Build a $1,000,000 RRSP Starting in Your 40s

Building a million dollar RRSP might be difficult, but it’s not impossible even if you start at 40. Play it smart and invest in stocks like Air Canada (TSX:AC).

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Are you worried that you have started thinking about building a comfortable retirement lifestyle a little too late in your life? Sometimes, you can get so busy getting through every day or dealing with all of life’s challenges that you might not have had the time to think about a Registered Retirement Savings Plan (RRSP). You are in your 40s now, and it seems like a lost cause.

You do not need to let that worry you even a little bit. Other people have also sat down and thought about their retirement late in their 30s or even in their 40s. While it may seem like a lost cause, you still can build a $1,000,000 RRSP even if you start in your 40s.

Enjoying a comfortable retirement lifestyle is still possible. It’s just about how you approach your RRSP. Let us assume that you are in your 40s and a 40% tax bracket.

At this age, contributing $6,000 a year, increasing the amount to adjust for inflation and reinvesting your RRSP tax refunds can result in a rough estimate of $500,000 by the time you retire.

Let’s take a look at how much you need to save in your 40s to reach the ideal $1,000,000 milestone for your portfolio. We’ll also examine a lucrative stock you might want to consider investing in to help you make the most of it.

RRSP starting in your 40s

At 40 years old, you have 25 years left until you retire. Let’s also assume a 40% tax bracket, a 4% return, and increase of savings with inflation by 2%, with all your RRSP contributions reinvested. You will need to save at least $1,000 every month.

At $1,000 per month, your savings for 2019 should stand at $12,000. Investing that into your RRSP, getting the tax refund and reinvesting it can see your balance go up to $50,000 in 2 years.

You keep on adding the $12,000 along with the 2% increase to adjust for inflation, and your total balance can increase to around $276,000 to $280,000 by the time you hit 50.

If you keep on adding the 2% to your savings annually till you hit the age of 65, you can end up with an estimated $1,000,000, plus a change in your RRSP.

I need you to understand that this is based on assumptions in the scenario I’ve created keeping the average Canadian who has lived all his/her life in the country. Each individual’s situation can be different, but investing smartly in your 40s can help you build that comfortable retirement lifestyle everybody wants.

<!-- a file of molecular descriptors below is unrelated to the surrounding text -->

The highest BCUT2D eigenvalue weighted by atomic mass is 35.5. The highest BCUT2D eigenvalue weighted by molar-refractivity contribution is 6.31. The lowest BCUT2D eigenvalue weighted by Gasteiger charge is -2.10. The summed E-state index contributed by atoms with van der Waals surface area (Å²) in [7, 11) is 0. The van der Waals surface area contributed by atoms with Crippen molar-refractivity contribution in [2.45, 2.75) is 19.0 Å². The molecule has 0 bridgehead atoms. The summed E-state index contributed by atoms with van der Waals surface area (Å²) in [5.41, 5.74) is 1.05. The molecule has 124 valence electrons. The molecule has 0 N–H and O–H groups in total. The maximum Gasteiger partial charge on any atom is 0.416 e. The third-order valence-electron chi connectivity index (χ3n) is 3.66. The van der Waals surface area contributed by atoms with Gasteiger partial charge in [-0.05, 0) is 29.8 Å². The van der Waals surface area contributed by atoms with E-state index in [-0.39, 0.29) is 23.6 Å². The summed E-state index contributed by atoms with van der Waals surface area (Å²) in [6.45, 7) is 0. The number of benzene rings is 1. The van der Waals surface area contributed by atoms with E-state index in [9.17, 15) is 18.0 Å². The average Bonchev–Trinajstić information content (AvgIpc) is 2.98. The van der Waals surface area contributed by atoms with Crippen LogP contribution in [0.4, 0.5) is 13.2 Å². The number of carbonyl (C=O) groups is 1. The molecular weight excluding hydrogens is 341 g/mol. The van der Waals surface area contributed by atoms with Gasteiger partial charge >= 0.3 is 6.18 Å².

A stock that has doubled since last year

Now that you have an estimated timeline and you understand that it is possible to build a $1,000,000 portfolio, I will tell you about a stock that can potentially help you get there. Enter Air Canada (TSX:AC), the largest airline in Canada.

An airline that has been servicing transcontinental routes from as early as 1938, Air Canada is grabbing a lot of attention at the TSX. The company continues to grow assets and revenue to present a more promising future for an already successful company.

Air Canada’s performance last year was terrific. The share price for Air Canada’s stocks rose from the $27.53 on September 27, 2018, to $43.13 at the time of writing – a 63.4% increase in the past year.

Air Canada has plans to deleverage further the debt Canada’s largest airline is in, eventually increasing the share price of the stock.

Foolish takeaway

I feel that Air Canada might see some turbulent skies due to the company’s takeover of Transat becoming problematic. The situation could result in a drop in Air Canada stocks, and if that happens, you might be able to get a good deal on the share price.

Officials will review the acquisition, which is expected to pull through eventually and that could spell great news.

If the deal pulls through, the combined companies will account for 60% of the air travel business in Canada. The long-term future of the company is likely very bright. Air Canada, in my opinion, carries great potential for your RRSP portfolio.

This article represents the opinion of the writer, who may disagree with the “official” recommendation position of a Motley Fool premium service or advisor. We’re Motley! Questioning an investing thesis — even one of our own — helps us all think critically about investing and make decisions that help us become smarter, happier, and richer, so we sometimes publish articles that may not be in line with recommendations, rankings or other content.

Fool contributor Adam Othman has no position in any of the stocks mentioned.

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